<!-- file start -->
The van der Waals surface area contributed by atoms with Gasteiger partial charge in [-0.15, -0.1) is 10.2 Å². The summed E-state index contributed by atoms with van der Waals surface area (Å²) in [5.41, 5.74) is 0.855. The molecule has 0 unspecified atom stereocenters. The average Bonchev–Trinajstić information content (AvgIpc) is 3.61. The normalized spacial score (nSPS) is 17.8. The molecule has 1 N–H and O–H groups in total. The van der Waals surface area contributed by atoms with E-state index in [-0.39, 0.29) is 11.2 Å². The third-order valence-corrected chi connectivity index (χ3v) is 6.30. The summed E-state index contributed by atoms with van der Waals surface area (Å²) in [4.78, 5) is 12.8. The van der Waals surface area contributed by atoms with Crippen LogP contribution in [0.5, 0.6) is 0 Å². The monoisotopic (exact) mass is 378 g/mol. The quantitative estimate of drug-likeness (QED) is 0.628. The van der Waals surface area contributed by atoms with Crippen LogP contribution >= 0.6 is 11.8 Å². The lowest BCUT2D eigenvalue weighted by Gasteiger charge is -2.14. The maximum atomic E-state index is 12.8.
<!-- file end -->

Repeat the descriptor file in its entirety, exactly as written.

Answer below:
The van der Waals surface area contributed by atoms with Gasteiger partial charge in [-0.15, -0.1) is 10.2 Å². The summed E-state index contributed by atoms with van der Waals surface area (Å²) in [5.41, 5.74) is 0.855. The molecule has 0 unspecified atom stereocenters. The average Bonchev–Trinajstić information content (AvgIpc) is 3.61. The normalized spacial score (nSPS) is 17.8. The molecule has 1 N–H and O–H groups in total. The van der Waals surface area contributed by atoms with E-state index in [-0.39, 0.29) is 11.2 Å². The third-order valence-corrected chi connectivity index (χ3v) is 6.30. The summed E-state index contributed by atoms with van der Waals surface area (Å²) in [4.78, 5) is 12.8. The van der Waals surface area contributed by atoms with Crippen LogP contribution in [0.5, 0.6) is 0 Å². The monoisotopic (exact) mass is 378 g/mol. The quantitative estimate of drug-likeness (QED) is 0.628. The van der Waals surface area contributed by atoms with Crippen LogP contribution >= 0.6 is 11.8 Å². The lowest BCUT2D eigenvalue weighted by Gasteiger charge is -2.14. The maximum atomic E-state index is 12.8.